Discussant: B. Guy Peters
This panel addresses the relationship between democracy and bureaucracy, which is a long-standing theme with renewed significance in scholarly research. Whereas some approaches consider bureaucracy as subordinated to democracy, others consider bureaucracy as a fundamental institution of democratic governance. The panel invites conceptual and empirical papers addressing the role of bureaucracy in sustaining (or damaging) trust in political institutions, the implications of populist politics and democratic backsliding for bureaucracies, or the allocation of democratic responsibility in increasingly organizational structures.

The Politics of Bureaucratic Reputation
Chairs: Dovilė Rimkutė & Jan Boon
Bureaucratic reputation literature has demonstrated that to manage their reputation bureaucracies adjust decision-making practices, produce diverse outputs, and communicate about their competences and activities in different ways. However, we still have a limited understanding of how and under what conditions bureaucracies provide differentiated responses and engage in distinct behavior patterns to manage the anticipated impact of reputational threats on their multidimensional reputation. This panel invites theoretical and empirical contributions on the politics of bureaucratic reputation. In particular, it invites papers proposing novel and rigorous empirical techniques to capture how and to what extent reputational considerations affect bureaucracies’ outputs, processes, and behavior.

Politics in the European Commission
Chairs: Miriam Hartlapp & Michael Bauer
Politicization is widely believed to have increased in the EU. Research has studied and mapped different dimensions of politicization and has been characterized by an interest to explain why we see (more) of it in the EU. Yes, we know relatively less about the effects of politicization on the EU’s institutions. Focusing on the European Commission we invite papers that look at institutional, attitudinal, and procedural effects of politicization on the EU's bureaucracy. Papers could include – but are not limited to – contributions that revisit theoretical perspectives on the Commission or compare the outgoing Juncker Commission to its predecessors.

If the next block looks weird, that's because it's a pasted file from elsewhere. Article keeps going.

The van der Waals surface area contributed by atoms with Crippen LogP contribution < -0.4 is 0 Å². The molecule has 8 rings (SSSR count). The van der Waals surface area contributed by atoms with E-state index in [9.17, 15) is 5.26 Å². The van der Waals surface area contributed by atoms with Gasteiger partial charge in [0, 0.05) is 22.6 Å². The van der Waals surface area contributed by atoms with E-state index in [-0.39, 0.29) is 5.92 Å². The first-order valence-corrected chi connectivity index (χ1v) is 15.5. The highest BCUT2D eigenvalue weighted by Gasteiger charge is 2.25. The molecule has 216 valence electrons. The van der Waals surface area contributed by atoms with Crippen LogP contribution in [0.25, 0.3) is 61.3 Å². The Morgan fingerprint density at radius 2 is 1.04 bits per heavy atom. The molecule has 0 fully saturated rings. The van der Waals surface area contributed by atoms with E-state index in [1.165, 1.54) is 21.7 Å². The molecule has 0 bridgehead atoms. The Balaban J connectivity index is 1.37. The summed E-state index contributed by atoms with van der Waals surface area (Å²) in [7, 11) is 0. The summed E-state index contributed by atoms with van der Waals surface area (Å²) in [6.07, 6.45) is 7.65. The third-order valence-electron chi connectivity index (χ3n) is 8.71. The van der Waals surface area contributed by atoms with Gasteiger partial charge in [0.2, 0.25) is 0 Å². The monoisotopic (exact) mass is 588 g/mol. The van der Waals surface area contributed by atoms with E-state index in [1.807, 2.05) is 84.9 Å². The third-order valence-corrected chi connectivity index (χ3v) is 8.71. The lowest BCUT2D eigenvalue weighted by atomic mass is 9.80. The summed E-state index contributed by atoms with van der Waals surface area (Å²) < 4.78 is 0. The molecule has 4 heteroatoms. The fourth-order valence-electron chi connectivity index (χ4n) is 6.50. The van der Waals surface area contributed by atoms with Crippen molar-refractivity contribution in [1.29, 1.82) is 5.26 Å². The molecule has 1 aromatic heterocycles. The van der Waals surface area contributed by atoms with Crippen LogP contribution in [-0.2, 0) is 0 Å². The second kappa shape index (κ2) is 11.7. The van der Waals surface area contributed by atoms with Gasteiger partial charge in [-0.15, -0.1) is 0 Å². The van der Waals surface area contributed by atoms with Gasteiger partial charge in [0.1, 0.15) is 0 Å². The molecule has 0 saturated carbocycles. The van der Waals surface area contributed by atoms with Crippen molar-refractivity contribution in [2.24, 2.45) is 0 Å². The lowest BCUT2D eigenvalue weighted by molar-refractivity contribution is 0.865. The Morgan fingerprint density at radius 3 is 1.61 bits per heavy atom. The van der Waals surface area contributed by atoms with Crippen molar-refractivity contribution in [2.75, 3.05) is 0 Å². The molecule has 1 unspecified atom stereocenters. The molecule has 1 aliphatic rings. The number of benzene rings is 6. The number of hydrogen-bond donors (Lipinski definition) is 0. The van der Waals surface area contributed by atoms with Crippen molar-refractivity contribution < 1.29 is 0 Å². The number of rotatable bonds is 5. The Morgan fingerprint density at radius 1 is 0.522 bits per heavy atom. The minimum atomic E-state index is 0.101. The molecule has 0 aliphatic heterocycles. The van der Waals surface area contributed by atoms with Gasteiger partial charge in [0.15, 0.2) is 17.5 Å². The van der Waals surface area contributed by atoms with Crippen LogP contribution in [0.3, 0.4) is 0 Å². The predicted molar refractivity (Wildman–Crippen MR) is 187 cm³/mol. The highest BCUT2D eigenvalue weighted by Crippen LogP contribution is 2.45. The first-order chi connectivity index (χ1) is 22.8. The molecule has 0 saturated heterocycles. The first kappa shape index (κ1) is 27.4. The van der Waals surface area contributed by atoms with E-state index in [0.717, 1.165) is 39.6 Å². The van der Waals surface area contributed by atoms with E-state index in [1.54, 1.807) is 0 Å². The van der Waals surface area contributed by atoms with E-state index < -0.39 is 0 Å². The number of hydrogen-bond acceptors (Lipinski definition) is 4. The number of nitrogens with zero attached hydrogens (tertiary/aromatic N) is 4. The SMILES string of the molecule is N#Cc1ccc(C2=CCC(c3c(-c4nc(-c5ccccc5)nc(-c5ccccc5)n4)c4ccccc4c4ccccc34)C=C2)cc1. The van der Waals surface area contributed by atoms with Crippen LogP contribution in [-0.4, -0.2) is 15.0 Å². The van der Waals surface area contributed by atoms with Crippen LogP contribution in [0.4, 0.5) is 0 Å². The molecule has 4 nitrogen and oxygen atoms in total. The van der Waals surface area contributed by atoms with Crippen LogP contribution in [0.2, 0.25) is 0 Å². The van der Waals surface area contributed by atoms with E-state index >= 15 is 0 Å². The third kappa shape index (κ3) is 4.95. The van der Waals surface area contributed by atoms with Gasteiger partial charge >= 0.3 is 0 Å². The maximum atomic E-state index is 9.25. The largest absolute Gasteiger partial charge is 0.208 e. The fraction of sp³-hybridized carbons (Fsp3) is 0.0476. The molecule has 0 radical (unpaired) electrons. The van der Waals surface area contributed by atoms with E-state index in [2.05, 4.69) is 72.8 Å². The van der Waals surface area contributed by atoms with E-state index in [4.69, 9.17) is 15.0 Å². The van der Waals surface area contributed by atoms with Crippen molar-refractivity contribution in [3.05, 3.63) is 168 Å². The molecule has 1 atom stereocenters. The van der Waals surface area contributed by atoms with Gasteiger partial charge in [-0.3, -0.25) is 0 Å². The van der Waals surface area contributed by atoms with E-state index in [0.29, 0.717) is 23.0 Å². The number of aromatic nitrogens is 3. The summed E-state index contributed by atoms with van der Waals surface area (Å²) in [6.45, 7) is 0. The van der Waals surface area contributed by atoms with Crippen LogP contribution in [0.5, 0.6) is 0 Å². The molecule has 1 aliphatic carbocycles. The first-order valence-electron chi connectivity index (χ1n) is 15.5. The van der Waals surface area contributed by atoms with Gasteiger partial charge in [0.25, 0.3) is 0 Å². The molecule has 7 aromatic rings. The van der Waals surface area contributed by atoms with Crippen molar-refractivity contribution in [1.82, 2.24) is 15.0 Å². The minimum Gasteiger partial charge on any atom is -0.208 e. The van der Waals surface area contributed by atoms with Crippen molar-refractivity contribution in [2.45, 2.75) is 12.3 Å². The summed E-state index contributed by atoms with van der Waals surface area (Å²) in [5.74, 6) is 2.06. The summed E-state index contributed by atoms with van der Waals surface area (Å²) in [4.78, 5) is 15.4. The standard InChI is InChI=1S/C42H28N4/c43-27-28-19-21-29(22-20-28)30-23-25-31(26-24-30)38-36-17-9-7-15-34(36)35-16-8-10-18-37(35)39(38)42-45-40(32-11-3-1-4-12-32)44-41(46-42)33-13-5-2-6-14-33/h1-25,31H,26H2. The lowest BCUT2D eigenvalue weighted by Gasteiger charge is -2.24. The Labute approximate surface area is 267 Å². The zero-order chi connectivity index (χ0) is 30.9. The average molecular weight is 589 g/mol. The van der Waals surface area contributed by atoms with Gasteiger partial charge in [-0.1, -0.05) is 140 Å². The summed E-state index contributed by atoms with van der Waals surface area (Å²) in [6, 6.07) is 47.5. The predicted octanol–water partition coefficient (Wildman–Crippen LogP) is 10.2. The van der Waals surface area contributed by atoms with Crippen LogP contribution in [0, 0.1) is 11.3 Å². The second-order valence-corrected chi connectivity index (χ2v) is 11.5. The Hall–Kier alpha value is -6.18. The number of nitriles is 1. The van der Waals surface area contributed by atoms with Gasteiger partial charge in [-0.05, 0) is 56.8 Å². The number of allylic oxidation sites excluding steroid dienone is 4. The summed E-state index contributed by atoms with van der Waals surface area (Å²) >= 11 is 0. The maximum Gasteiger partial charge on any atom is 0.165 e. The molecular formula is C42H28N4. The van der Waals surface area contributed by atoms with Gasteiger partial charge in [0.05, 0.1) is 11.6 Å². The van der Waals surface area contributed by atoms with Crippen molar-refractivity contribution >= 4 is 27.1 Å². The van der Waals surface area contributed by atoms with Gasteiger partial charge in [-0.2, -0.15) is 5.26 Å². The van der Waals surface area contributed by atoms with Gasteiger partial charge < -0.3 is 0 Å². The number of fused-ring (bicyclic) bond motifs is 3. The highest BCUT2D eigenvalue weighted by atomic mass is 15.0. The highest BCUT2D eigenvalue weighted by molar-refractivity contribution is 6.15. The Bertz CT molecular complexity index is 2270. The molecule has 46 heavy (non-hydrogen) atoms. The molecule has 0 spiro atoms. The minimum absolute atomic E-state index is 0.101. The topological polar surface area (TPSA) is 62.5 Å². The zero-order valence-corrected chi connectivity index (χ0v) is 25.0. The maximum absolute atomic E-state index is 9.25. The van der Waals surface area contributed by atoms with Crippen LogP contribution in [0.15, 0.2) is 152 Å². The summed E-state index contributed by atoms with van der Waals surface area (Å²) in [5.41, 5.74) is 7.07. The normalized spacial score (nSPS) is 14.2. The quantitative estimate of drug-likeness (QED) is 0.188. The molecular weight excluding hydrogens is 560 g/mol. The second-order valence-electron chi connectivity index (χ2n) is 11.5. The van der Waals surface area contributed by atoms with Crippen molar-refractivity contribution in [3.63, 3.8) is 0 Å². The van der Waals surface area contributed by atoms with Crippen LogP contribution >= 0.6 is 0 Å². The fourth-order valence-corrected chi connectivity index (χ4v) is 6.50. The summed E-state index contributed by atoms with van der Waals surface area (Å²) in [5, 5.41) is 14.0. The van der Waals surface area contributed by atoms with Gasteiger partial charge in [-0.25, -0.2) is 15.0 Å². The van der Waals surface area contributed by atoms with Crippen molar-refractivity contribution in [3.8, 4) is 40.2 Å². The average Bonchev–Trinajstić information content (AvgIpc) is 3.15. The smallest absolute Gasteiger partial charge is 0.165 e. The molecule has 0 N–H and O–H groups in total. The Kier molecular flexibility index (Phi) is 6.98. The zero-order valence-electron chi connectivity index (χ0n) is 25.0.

Policy Accumulation and its Burden on Bureaucracies
Chairs: Christoph Knill & Christian Adam
Research on rule growth and policy accumulation indicates that policy-making is predominantly a process of continuous accumulation of increasingly complex policy-mixes. These increasingly complex policy mixes impose elevated implementation burdens on all levels of public administration; particularly the administrative frontline. This panel invites research interested in how bureaucracies (1) cope with increasing implementation burdens and (2) try to undermine policy-makers’ attempts to impose ever-more implementation tasks. This includes papers that evaluate the development of implementation burdens and deficits in different areas as well as papers that assess the nexus between bureaucratic politics and the continuous accumulation of public policies.

Behavioral consequences of AI, big data and algorithmic decision-making in public services
Chairs: Christine Prokop & Stephan Grimmelikhuijsen
The digitalization of public services is in full swing. Specifically, machine-learning technologies and the algorithms that power them hold a huge potential to make government services fairer and more effective, ‘freeing’ decision-making from human subjectivity enhance the efficiency of public services, reduce administrative burdens, and lower personnel costs. Algorithms today are used everywhere from welfare to criminal justice; for instance, they can predict recidivism better than criminal court judges. Research indicates that the digitization of public services caused by the introduction of algorithms may cause profound shifts in the way bureaucrats make decisions.
Overall, using such technological systems in administrative processes and public service delivery is supposed to be beneficial, yet little is known about the effects of those changes on micro-level attitudes and behavior of public servants and citizens. This panel invites papers advancing theory, providing empirical insights, or speaking to public management practice in terms of behavioral consequences of digitalized public services. Any papers applying experimental (lab, field, survey) methods, other quantitative, or qualitative research approaches are welcome.